Date : October 17, 2008
Video Report:October 17-18, 2008【IWATE Press Tour (New with Old, a life in a mountain village)】
post date : 2013.08.24
～Big challenges and issues of small towns: "Co-existence with nature" beyond time and space, nurtured by the earth and people in Iwate～
■New with Old: life in a mountain village “Kuzumaki”(October 17-18, 2008)
■Mori-to-kaze-no-gakko (School of Forest and Wind)
Mr. Nobuo Yoshinari, President of the NPO Iwate Research Institution of Children and Environment
Located 700m above sea level, in a 11-household settlement, where people who live in the town center of Kuzumaki seldom came to visit, this is an eco-school using the building of a school which was closed down in 1996.
After that this place was totally abandoned.
The eco-school, Mori-to-kaze-no-gakko (School of Forest and Wind), marked the 8th year since its foundation and currently receives as many as 6,000 visitors a year.
We want to learn about “green energy” through our daily life.
We eat and digest food, then discharge it. Discharges return to nature. We want to show the cycle here.
That is why I chose to come to Kuzumaki.
-Old Kamisodegawa elementary school building
This school was closed down in 1996. It ended up with fewer than 10 children.
This is the signboard of the old school. That one is ours. However, we haven't taken it away as we love tradition and history.
For people in the village, it is still a school of theirs.
-Eco House under construction
We use reeds which grow in the village and plaster them onto the wall with clay. There is only one old plasterer in the village now. He taught us the traditinal method of wall making. We learn the know-how from him and must hand it down. This is important.
-Mori-no-Kitchen, kitchen in the forest
With nature, near the forest, all of us : fathers, mothers, children, and babies, can enjoy cooking and eating here.
-Bath with a firewood boiler
The bath has a boiler outside and we use firewood as fuel. It takes 3 to 4 hours for this large bath to be ready.
Children can learn by experience to keep thier eyes on the fire in the boiler for 3 to 4 hours to make a bath with a temperature good enough for soaking.
These are the waste from the town.
We use the waste cans for heat insulation.
The Japanese used this method in the Edo period.
There is a plastic bucket under the toilet to receive discharges.
Liquid is removed from the bucket.
When the lequid part is taken away from the solid, it doesn’t smell.
After using the toilet we put a cup of sawdust over the discharges, and this removes the liquid part.
We can make compost in 2 years.
We also use it as fuel for the biogas system we have in our backyard.
Children can learn by experience that their discharges will turn into energy and fertilizer used in the fields.
-Kuzumaki in future
In Kuzumaki-machi, 5 elementary schools were closed down in the last 5 years.
Depopulation is one of the factors…and also the fiscal deficit of the central govenment.
Many people leave the rural areas for the cities which makes the cities more crowded.
Kuzumaki-machi is trying to be autonmous as well as independent under the banner of ‘green energy'.
It has been getting more attention since in the last five years.
However, the next step is for people in the town to take the lead.
Bottom-up power is necessary for Kuzumaki to become a true town of ‘green energy’.
■Mori no Sobaya (Soba shop in the forest)
A soba shop was born in 1992 in the low-income Kokarigawa district, and one of the least developed in Kuzumaki-machi. It was opened by Kuzumaki-machi town officials, Mr. and Mrs. Kouke, with the hope of enlivening the local community.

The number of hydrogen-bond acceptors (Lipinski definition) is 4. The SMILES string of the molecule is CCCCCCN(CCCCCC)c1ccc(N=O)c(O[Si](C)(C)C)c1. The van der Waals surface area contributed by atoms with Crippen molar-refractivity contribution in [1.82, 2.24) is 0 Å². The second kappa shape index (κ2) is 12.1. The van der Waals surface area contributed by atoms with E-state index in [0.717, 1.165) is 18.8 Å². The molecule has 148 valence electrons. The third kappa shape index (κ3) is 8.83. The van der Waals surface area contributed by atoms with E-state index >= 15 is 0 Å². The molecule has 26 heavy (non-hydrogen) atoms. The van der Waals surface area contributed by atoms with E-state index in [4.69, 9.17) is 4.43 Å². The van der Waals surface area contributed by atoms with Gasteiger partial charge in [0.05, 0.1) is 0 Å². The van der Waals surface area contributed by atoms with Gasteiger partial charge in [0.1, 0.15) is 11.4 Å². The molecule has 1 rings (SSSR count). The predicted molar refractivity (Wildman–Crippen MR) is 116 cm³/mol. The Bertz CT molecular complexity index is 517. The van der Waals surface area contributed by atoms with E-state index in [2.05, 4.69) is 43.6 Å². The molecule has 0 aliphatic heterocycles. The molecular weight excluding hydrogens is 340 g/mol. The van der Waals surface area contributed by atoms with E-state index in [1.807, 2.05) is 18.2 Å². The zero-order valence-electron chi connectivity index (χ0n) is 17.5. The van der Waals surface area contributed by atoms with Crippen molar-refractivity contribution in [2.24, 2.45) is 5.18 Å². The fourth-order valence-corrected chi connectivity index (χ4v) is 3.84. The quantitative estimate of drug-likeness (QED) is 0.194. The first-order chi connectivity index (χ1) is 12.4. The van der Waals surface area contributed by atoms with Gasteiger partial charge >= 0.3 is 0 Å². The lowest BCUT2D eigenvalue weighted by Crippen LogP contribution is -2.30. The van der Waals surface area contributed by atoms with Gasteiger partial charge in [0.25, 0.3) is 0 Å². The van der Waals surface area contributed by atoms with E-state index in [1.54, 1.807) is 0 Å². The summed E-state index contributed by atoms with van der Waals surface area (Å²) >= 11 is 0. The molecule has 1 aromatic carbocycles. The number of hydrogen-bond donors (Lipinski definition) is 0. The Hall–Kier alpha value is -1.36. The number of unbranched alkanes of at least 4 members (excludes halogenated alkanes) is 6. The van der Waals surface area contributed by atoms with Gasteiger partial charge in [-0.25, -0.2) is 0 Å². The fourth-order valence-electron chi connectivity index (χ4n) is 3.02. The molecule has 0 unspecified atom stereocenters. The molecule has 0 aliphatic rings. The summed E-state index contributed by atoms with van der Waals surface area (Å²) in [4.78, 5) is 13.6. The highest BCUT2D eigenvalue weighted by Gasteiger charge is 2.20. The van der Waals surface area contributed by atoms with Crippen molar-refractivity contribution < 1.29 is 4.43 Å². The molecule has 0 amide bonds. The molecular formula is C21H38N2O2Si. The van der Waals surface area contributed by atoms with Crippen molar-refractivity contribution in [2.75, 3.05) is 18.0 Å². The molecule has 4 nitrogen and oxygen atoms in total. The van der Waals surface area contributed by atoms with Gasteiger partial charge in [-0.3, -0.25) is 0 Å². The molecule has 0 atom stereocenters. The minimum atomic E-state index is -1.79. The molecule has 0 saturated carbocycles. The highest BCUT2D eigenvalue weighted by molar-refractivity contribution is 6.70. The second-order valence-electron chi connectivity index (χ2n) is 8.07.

At the soba shop, they made use of three existing resources: soba cultivation by utilizing intermountain natural conditions 500 meters above sea level; a watermill that has been working since the early 1900s; and the traditional method of hand-kneading taught by the grandmothers in the community.
Their soba has gained a high reputation, and their community with a population of 180 has become a place which welcomes as many as 10,000 visitors a year.
This change brought about positive economic effects that allowed each resident in the community to earn an average of 500,000 yen per year while making this community full of life.
-Watermill Mr. Takunori Kouke, soba shop owner
Buckwheat as it is harvested contains husks and dirt. These are removed using the machine over there, and the cleaned buckwheat is put into here.
It falls as it connects...., don't you think it works very well? Stone-ground powder is put through the sieve, and the screened powder comes down.
Mrs. Akiko Kouke, soba shop owner
We run the shop with the group of grandmothers in the community.
The two of us raised the funds and asked the grandmothers to give their technique of hand-kneading, and opened the shop all together.
The grandmothers are happy to continue working with the shop until they will die.
As long as they can work they will not be fired. There is no retirement in our shop. The grandmothers can enjoy their lives.
(grandmother)“We work as a group, so I can come to work here two or three times a week. My pleasure.”
(voice: Mr. Takunori Kouke, soba shop owner)
If we could sell 90-kg unprocessed buckwheat , we could earn 30,000 yen.
But if we grind it and screen it at the mill, and 90-kg buckwheat will be turned into 60-kg flour. When it is processed like this, it gains value.
Then we make soba noodles by hand-kneading and put them in a box. We sell the end products at 180,000 yen.
180,000 yen for a 10-are field. This figure is equivalent to the income for farmers who grow rice or apples.
I believe that we can make our living in a mountain village making use of the exisitng resources to create added value.